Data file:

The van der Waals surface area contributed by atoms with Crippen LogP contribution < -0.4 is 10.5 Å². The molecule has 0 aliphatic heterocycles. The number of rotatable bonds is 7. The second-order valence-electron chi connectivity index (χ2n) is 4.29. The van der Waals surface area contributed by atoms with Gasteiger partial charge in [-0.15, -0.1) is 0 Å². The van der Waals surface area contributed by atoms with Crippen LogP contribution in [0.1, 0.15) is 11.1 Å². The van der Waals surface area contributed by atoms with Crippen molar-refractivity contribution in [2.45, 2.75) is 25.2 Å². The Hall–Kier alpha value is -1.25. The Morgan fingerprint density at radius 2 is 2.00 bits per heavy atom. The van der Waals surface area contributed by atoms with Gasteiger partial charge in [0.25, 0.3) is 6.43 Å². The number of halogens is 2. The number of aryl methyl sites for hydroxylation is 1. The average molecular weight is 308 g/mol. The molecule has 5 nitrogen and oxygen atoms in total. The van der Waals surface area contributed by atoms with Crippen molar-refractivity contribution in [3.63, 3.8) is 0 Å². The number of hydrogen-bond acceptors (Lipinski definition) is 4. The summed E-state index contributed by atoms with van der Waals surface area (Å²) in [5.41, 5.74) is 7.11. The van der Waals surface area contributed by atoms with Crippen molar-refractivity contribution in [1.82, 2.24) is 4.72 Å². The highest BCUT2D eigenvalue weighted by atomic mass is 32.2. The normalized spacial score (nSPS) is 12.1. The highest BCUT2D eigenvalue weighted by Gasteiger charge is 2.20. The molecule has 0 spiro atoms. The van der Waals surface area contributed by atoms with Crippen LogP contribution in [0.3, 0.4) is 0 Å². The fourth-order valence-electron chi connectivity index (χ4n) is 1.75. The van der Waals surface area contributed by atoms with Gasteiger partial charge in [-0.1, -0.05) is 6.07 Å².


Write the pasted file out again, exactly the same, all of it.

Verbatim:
The van der Waals surface area contributed by atoms with Crippen LogP contribution < -0.4 is 10.5 Å². The molecule has 0 aliphatic heterocycles. The number of rotatable bonds is 7. The second-order valence-electron chi connectivity index (χ2n) is 4.29. The van der Waals surface area contributed by atoms with Gasteiger partial charge in [-0.15, -0.1) is 0 Å². The van der Waals surface area contributed by atoms with Crippen LogP contribution in [0.1, 0.15) is 11.1 Å². The van der Waals surface area contributed by atoms with Crippen molar-refractivity contribution in [2.45, 2.75) is 25.2 Å². The Hall–Kier alpha value is -1.25. The Morgan fingerprint density at radius 2 is 2.00 bits per heavy atom. The van der Waals surface area contributed by atoms with Gasteiger partial charge in [0.25, 0.3) is 6.43 Å². The number of halogens is 2. The number of aryl methyl sites for hydroxylation is 1. The average molecular weight is 308 g/mol. The molecule has 5 nitrogen and oxygen atoms in total. The van der Waals surface area contributed by atoms with Crippen molar-refractivity contribution in [3.63, 3.8) is 0 Å². The number of hydrogen-bond acceptors (Lipinski definition) is 4. The summed E-state index contributed by atoms with van der Waals surface area (Å²) in [5.41, 5.74) is 7.11. The van der Waals surface area contributed by atoms with Crippen molar-refractivity contribution in [1.82, 2.24) is 4.72 Å². The highest BCUT2D eigenvalue weighted by atomic mass is 32.2. The normalized spacial score (nSPS) is 12.1. The highest BCUT2D eigenvalue weighted by Gasteiger charge is 2.20. The molecule has 0 spiro atoms. The van der Waals surface area contributed by atoms with Crippen LogP contribution in [0.3, 0.4) is 0 Å². The fourth-order valence-electron chi connectivity index (χ4n) is 1.75. The van der Waals surface area contributed by atoms with Gasteiger partial charge in [-0.1, -0.05) is 6.07 Å².